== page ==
Suppose there are an infinite number of parallel Earths. Alice uses a teleporter to teleport to a random Earth. Bob tries to follow Alice, but he has to guess which Earth she teleported to. What are Bob's chances of getting it right? Is there any way for a teleporter machine to randomly select an Earth out of an infinite number of them in a finite amount of time, or is there always going to be, practically speaking, only a finite amount of Earths for Alice to teleport to because of the limitations of the machine? — RogueAI
What if I cheat and say the teleporter pokes a hole into the universe and the universe somehow, through a mysterious process, randomly picks an Earth out of an infinitely large ensemble for Alice to teleport to? Are Bob's chances of teleporting to Alice's world zero? — RogueAI
Why not? As to the uni-verse, the predictions are for either a hot death or a cold death. The multiverse I understand as a "place" where universes exist much as galaxies in the universe.If it could predict its end, then the physical universe is effectively a finite structure, which cannot participate in a multiverse. — Tarskian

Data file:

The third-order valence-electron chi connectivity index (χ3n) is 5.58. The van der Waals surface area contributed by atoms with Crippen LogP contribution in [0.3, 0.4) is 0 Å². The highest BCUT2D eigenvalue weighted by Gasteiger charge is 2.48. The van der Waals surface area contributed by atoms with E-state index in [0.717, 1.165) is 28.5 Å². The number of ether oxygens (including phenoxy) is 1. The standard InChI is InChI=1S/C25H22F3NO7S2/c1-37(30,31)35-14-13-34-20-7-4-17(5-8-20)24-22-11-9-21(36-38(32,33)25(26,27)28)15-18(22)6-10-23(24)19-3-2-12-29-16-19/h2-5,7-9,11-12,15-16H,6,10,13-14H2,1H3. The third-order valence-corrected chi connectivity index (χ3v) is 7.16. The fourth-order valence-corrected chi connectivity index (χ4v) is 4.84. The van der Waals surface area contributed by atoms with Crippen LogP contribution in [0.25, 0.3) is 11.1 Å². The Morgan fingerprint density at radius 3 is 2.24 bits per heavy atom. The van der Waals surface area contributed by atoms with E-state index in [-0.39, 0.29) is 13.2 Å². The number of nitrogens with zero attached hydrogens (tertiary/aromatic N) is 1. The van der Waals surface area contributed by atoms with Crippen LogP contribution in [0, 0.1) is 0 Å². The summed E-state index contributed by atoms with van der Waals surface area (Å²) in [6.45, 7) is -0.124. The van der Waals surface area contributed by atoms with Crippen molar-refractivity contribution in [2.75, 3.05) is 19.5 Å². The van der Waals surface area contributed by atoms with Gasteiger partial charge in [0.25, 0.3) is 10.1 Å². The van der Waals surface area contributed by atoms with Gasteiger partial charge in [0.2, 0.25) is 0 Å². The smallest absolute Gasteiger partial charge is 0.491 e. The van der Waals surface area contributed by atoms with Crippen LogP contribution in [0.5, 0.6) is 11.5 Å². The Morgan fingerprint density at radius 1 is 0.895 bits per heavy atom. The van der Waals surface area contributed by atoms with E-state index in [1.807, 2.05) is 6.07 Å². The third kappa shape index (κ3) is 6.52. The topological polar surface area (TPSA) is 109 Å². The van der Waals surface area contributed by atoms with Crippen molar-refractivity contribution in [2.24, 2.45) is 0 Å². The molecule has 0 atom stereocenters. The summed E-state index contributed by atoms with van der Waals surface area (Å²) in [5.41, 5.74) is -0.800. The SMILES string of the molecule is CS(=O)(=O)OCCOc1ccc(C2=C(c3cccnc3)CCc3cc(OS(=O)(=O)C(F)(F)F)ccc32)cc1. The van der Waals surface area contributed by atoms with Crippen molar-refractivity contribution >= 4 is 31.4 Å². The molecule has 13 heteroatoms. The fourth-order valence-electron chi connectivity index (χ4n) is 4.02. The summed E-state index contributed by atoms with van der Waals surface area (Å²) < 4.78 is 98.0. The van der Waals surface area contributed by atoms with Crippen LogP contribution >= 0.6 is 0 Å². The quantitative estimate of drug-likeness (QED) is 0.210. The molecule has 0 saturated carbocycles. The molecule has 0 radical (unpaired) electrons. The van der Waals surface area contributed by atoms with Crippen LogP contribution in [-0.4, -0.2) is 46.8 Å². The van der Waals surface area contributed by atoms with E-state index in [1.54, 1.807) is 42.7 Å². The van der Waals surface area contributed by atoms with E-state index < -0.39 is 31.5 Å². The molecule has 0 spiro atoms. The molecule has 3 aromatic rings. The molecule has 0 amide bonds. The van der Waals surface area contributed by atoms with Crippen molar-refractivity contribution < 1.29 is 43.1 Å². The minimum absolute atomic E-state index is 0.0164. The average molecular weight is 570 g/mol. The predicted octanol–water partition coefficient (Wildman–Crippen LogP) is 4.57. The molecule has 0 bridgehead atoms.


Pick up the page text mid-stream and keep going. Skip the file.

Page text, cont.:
Is there any way for a teleporter machine to randomly select an Earth out of an infinite number of them in a finite amount of time, or is there always going to be, practically speaking, only a finite amount of Earths for Alice to teleport to because of the limitations of the machine? — RogueAI
Are Bob's chances of teleporting to Alice's world zero?
I get that you're trying to explore statistics, but if one drills down into the OP, as written, it devolves into an exploration of the limits of machines to choose "randomly" among an infinite number of choices. Which is to say: wholly inadequate. Thus the answer is: not zero. — LuckyR
The multiverse I understand as a "place" where universes exist much as galaxies in the universe. — tim wood
As to the uni-verse, the predictions are for either a hot death or a cold death. — tim wood
If alternative universes in the physical multiverse are structurally similar to nonstandard models/universes in the arithmetical multiverse, then alternative universes are not similar to galaxies.
While the distance between galaxies is finite, there is no legitimate notion of distance between universes. The distance in between universes is "infinite" or "inapplicable" (whatever that may mean). It is not possible to reach them by physically traveling to them. With galaxies, you conceivably can.
I just had a train of thought I thought might be vaguely interesting:
1. With an infinite number of options, not all options can have equal probability. — flannel jesus